Diarrhoea + abdo pain may be ischaemic colitis = ischaemic gut = mesenteric ischaemia.
I got caught out years ago with a 70 year old with mild epigastric pain and diarrhoea: dead a few days later.
Classic cases look like they are on deaths door (cos they are), are purple at the edges (shut down +++), very sore with a soft belly. "Abdominal pain out of proportion to abdominal signs."
Milder cases can look well.
If in doubt do a venous blood gas and lactate (though normal results doesn't rule out mesenteric ischaemia)
Do amylase, LFTs. Add a troponin if they are really sick - they often have non-STEMIs as well, presumably from catecholamine release +++
Analgese and rehydrate.
Get a big person to eyeball them sooner rather than later.
In Australasia ischaemic gut gets treated with analgesics, aspirin and a heparin. (In the States they sometimes get embolectomies, angioplasties etc)
Peritonism = bad.
Peritonism and/or severe pain: If they are "young old" they might get a laparotomy +/- bowel resection. If they are "old old" they may just receive palliative care. Surgeons decide.
All suspected cases should be referred to the surgeons.
ECG in all first time seizures. Non perfusing arrhythmias may seizures due to cerebral anoxia
So look for
Advise them against driving, swimming, bathing climbing ladders, working at heights for one year. Make sure you document that you have given this advice.
There is no consensus regarding when to do CTs or MRIs on first time seizures. There is a very low pick up rate but it is generally agreed to CT to exclude intracranial nasties.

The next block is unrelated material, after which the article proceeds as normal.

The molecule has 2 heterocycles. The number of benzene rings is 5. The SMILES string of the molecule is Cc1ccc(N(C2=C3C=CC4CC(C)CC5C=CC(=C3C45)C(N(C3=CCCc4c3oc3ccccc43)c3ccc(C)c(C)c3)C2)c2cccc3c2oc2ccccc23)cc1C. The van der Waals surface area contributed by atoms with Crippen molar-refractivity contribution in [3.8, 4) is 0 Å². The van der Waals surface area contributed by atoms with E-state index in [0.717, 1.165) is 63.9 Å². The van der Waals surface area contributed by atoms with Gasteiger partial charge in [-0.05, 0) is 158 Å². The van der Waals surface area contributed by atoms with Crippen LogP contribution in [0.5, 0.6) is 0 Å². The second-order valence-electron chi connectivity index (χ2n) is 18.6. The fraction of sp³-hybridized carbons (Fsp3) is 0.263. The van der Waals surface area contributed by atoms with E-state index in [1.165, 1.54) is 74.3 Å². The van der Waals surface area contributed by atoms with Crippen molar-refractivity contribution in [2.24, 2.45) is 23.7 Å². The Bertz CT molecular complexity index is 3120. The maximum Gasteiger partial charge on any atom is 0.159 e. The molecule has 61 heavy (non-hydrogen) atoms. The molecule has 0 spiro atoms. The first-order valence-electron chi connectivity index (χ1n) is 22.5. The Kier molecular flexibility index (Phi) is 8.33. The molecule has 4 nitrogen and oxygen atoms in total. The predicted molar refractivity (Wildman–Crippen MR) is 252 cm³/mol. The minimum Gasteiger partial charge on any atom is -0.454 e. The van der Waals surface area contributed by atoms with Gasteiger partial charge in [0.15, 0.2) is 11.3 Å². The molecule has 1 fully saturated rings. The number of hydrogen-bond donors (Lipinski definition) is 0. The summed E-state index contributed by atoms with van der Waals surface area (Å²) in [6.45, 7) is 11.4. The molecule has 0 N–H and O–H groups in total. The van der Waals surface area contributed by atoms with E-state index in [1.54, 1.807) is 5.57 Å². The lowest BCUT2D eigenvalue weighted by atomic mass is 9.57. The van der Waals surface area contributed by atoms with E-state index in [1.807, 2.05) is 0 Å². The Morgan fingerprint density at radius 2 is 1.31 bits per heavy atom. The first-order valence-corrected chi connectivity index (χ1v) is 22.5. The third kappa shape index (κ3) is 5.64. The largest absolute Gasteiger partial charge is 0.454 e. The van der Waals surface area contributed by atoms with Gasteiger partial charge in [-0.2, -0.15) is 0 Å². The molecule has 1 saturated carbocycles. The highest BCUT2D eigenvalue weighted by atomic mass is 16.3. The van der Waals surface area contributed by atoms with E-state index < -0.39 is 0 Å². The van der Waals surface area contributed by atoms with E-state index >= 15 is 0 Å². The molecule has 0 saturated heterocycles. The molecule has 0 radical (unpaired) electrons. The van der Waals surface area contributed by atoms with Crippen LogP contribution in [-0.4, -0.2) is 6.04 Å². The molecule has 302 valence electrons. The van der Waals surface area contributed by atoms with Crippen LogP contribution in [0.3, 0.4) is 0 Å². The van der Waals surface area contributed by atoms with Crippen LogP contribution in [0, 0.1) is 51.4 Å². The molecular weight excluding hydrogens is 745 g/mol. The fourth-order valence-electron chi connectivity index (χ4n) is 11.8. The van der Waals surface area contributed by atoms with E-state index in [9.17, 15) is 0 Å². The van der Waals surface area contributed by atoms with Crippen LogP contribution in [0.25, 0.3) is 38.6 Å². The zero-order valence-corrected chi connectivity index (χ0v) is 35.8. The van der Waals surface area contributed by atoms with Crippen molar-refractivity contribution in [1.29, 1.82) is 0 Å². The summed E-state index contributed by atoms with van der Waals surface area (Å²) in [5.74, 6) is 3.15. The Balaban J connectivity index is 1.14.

If neuro exam is normal most first time idiopathic seizures can have an outpatient CT brain with contrast and physician (or neurology, if you are in a big centre) outpatient follow-up
Pubic rami #s can be quite subtle. Any ? NOF in which you can't see a #d NOF follow all the curves of the pelvis ("the rings") and look for subtle cortical breaks.
Here is one that was missed a few nights ago. The photo is not great quality but you will get the idea. Click on image to enlarge.
Isolated # fibula, throw it in a cast - right?
This prisoner "fell down a step"
The XRay shows an abnormality that we will have all seen once or twice and will have forgotten about - and is easily missed.
The joint space around the "mortice" - the talus should be equal on all sides. In this patient the talus has moved laterally relative to the tibia - there is "talar shift" or diastasis (separation) which means the syndesmosis (the ligaments holding the tib and fib together) has ruptured.
This needs a diastasis screw to hold it together - speak to your friendly orthopod.
Respiratory rate for intubated patient with metabolic acidosis
Should be approximately the same as their preintubation respiratory rate to maintain respiratory compensation